A former New Zealand politician has made her mark at the Australian Defence Force Academy (ADFA), inspiring many attending women with her advice for aspiring young female leaders.
CAPTION: Officer Cadet Sophie Clarke, Australian Defence Force Academy Sisters in Arms President and Dame Annette King, New Zealand High Commissioner to Australia. Story by Officer Cadet Zara Noake.
Dame Annette King, formerly the Deputy Leader of the New Zealand Labour Party and Deputy Leader of the Opposition, recently spoke to ADFA officer cadets about her career and experiences, and offered career tips for the trainee officers.
Inspired by the presentation Officer Cadet Sophie Clark, President of the Sisters in Arms club, said Her Excellency’s speech left her with three clear messages.
“She told us that as a woman, whatever opportunity comes your way – take it. Have the courage to ask questions, and remain true to your values,” Officer Cadet Clarke said.
“These three important messages will be key to my mindset as a woman and as a future officer in the ADF.”
Dame Annette said to the cadets that she saw significant changes to female representation in politics during her time.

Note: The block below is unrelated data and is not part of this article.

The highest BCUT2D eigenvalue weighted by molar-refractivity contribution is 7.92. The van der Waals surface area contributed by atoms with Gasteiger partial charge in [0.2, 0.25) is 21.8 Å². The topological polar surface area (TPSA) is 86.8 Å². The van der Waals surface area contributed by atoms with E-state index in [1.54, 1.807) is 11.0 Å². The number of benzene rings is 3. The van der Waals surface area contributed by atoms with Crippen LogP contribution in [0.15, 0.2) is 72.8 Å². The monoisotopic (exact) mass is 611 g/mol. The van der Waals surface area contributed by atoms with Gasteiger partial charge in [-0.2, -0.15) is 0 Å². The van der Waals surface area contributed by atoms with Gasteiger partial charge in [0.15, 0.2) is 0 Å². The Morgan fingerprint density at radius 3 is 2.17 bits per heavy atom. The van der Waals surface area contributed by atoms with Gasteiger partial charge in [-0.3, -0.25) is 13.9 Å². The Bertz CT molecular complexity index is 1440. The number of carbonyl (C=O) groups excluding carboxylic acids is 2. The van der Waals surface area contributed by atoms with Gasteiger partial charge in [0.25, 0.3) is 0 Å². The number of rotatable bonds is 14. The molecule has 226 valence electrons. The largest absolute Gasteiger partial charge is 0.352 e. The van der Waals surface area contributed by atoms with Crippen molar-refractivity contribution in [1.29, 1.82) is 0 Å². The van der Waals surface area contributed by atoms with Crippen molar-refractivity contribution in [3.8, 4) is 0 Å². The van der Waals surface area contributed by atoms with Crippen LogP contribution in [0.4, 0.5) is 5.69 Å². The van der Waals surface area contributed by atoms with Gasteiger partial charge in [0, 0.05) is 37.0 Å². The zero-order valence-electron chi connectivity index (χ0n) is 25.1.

“This had a major impact on female equality in the country,” Officer Cadet Clarke said.
“By having a female Prime Minister during her career, it made a difference in outlook, engagement and the involvement of women in politics.”
Dame Annette said that in service careers such as Defence or police, the rise to equality was slower than in other industries.
“You can never have too much development and support,” Dame Annette said.
“It is important to see women in Defence rising through the ranks and being leaders so equality can be achieved.”
Dame Annette said she had a mentor early in her career that helped propel her into politics and encouraged leadership development.
Now she is a mentor to others, being the one who inspires emerging leaders and their professional growth.
“Change is important because it will mean that more women can begin to step into a leadership role,” she said.
“There has been a change in the dynamics of the balance between family and relationships, and work life for female leaders, as the expectations of our roles change.
“Witnessing the change in expectations was one of the things that pushed me into leadership, so I’d like to see that in future for many more women.”